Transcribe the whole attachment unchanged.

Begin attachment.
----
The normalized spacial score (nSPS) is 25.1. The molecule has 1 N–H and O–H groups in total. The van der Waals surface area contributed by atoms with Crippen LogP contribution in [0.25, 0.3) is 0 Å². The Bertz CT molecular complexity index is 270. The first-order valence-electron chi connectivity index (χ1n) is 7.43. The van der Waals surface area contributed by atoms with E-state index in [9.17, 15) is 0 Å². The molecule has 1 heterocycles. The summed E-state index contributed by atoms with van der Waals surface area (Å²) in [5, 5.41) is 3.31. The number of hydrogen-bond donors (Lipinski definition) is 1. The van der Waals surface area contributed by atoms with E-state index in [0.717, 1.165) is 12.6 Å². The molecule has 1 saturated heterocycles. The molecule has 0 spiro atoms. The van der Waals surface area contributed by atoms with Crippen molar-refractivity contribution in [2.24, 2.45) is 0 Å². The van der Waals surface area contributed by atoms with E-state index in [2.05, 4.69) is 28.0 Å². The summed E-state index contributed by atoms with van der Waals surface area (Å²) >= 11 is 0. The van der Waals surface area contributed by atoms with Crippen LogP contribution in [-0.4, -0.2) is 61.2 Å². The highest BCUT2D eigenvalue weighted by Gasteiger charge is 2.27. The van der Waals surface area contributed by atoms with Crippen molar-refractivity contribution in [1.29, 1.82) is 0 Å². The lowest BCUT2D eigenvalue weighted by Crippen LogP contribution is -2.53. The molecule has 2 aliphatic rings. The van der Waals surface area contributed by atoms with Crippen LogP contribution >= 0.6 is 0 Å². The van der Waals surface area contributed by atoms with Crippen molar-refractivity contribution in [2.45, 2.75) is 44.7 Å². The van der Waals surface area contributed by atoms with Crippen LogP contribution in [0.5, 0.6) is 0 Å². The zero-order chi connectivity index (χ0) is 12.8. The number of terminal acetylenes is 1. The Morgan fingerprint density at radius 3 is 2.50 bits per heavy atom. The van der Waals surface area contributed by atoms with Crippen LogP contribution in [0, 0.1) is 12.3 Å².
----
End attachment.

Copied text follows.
The normalized spacial score (nSPS) is 25.1. The molecule has 1 N–H and O–H groups in total. The van der Waals surface area contributed by atoms with Crippen LogP contribution in [0.25, 0.3) is 0 Å². The Bertz CT molecular complexity index is 270. The first-order valence-electron chi connectivity index (χ1n) is 7.43. The van der Waals surface area contributed by atoms with E-state index in [9.17, 15) is 0 Å². The molecule has 1 heterocycles. The summed E-state index contributed by atoms with van der Waals surface area (Å²) in [5, 5.41) is 3.31. The number of hydrogen-bond donors (Lipinski definition) is 1. The van der Waals surface area contributed by atoms with E-state index in [0.717, 1.165) is 12.6 Å². The molecule has 1 saturated heterocycles. The molecule has 0 spiro atoms. The van der Waals surface area contributed by atoms with Crippen molar-refractivity contribution in [2.24, 2.45) is 0 Å². The van der Waals surface area contributed by atoms with E-state index in [2.05, 4.69) is 28.0 Å². The summed E-state index contributed by atoms with van der Waals surface area (Å²) >= 11 is 0. The van der Waals surface area contributed by atoms with Crippen LogP contribution in [-0.4, -0.2) is 61.2 Å². The highest BCUT2D eigenvalue weighted by Gasteiger charge is 2.27. The van der Waals surface area contributed by atoms with Crippen molar-refractivity contribution in [1.29, 1.82) is 0 Å². The lowest BCUT2D eigenvalue weighted by Crippen LogP contribution is -2.53. The molecule has 2 aliphatic rings. The van der Waals surface area contributed by atoms with Crippen LogP contribution >= 0.6 is 0 Å². The van der Waals surface area contributed by atoms with Crippen molar-refractivity contribution in [2.45, 2.75) is 44.7 Å². The van der Waals surface area contributed by atoms with Crippen LogP contribution in [0.5, 0.6) is 0 Å². The zero-order chi connectivity index (χ0) is 12.8. The number of terminal acetylenes is 1. The Morgan fingerprint density at radius 3 is 2.50 bits per heavy atom. The van der Waals surface area contributed by atoms with Crippen LogP contribution in [0, 0.1) is 12.3 Å².